A ship’s ability to remain afloat after taking water or damage is measured by a number called hull points. Hull points for a ship are very similar to hit points for a character; when a ship reaches zero or fewer hull points, it will sink in 1d10 rounds (RC 71).

Each 10% of hull damage reduces the ship’s speed by 10%, until the ship is repaired in port. Each 10% loss of rowers reduces a ship’s rowed speed by 10% also. When the ship has suffered 75% of its hull points in damage, the ship is dead in the water; it cannot move until at least makeshift repairs are made. When the ship has taken all its hull points in damage, it sinks, and repairs are no longer possible (RC 115).

If a ship is reduced to zero or fewer hull points, it can no longer move under its own power or attack with ship-mounted weapons. The DM can decide whether any onboard catapults are then destroyed ( he can choose to roll 1d6, with a 1-4 indicating that the weapon is wrecked); the crew may use personal weapons normally (RC 71).


A ship’s crew may repair up to half the damage the ship has taken. Five or more crewmen must be assigned to repair duty for repairs to be effective. A repair crew can repair one point of hull damage per full turn of work. These repairs are makeshift and will fall apart in 6d6 days; for permanent repairs, and to get the remaining hull points repaired, the crew must get the ship to a port.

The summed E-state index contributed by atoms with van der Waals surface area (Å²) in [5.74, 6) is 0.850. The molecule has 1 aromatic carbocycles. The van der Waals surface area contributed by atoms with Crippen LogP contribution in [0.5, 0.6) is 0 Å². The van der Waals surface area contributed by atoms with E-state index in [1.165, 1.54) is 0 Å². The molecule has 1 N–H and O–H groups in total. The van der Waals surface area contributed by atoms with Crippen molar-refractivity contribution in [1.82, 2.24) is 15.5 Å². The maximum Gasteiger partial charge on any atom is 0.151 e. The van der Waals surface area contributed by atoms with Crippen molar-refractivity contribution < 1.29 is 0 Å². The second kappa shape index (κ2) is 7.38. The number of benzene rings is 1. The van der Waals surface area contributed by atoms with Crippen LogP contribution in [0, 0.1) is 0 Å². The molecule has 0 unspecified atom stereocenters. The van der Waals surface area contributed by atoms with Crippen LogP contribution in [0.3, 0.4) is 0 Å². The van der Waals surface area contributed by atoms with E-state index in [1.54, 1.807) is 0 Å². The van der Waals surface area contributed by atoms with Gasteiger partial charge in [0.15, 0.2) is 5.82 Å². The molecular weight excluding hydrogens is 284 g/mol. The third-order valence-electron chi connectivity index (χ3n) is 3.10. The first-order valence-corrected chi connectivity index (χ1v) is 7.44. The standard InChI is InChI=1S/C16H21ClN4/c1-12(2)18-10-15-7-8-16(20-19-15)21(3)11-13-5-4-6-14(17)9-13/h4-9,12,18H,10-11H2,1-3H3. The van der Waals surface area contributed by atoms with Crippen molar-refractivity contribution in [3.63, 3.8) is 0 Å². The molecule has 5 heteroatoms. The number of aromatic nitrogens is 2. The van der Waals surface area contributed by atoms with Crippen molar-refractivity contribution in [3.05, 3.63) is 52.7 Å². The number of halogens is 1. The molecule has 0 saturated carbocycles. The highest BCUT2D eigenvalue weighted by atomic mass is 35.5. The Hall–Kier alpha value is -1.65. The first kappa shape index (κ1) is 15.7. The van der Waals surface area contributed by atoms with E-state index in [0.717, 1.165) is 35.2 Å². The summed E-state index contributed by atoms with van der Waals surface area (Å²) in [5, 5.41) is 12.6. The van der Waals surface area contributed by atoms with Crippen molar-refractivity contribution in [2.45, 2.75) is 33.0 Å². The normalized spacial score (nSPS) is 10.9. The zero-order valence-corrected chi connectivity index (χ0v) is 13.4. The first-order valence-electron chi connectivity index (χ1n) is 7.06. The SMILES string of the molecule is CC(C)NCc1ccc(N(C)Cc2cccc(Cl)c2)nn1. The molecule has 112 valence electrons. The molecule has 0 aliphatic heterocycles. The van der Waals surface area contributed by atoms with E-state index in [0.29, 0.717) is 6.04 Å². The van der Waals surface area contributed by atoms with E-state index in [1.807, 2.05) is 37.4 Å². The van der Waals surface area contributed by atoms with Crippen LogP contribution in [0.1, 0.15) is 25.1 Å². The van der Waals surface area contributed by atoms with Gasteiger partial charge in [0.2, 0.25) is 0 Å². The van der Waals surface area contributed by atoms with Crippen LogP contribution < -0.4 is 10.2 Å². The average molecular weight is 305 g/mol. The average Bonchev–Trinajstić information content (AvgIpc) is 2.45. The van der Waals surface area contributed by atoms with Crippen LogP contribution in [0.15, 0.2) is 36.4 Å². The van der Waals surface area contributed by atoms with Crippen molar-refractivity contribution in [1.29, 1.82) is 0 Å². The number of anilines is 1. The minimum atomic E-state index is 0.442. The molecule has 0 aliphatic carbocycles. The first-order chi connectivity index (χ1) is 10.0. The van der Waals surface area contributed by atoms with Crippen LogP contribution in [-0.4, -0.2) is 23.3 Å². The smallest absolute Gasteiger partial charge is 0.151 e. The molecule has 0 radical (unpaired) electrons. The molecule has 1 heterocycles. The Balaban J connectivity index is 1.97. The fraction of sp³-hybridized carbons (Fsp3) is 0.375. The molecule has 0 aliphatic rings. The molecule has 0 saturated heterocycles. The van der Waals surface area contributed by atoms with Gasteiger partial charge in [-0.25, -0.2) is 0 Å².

Repairs and attempts to put out fires take place after the ship sustains its damage for the turn. Repair and fire crews cannot fight or do anything else while performing these tasks (RC 115).

Permanently repairing damage requires 1/3 day in dock and 150 gold pieces per hull point of damage being repaired. A carpenter needs to be on hand to supervise repairs. If the ship has sustained a loss of more than 50% of its hull points, a shipbuilder or an engineer will also need to also be employed in order to affect repairs (GAZ4 35).

*I apologise if the section on Manoeuvring Factor is confusing. I will admit it could be more elegant, but I wanted to keep as much of the original language intact as possible. The CoM was a set of rules designed to work with flying vessels. I have adapted these rules to work with aquatic vessels.

Gazetteer #. Series of books describing the countries of the KW (OD&D).
Rules Cyclopedia. Compilation of the old rules, with Mystara extension (OD&D).
Champions of Mystara. Campaign extension describing the area between the KW and the SC, and skyships (OD&D).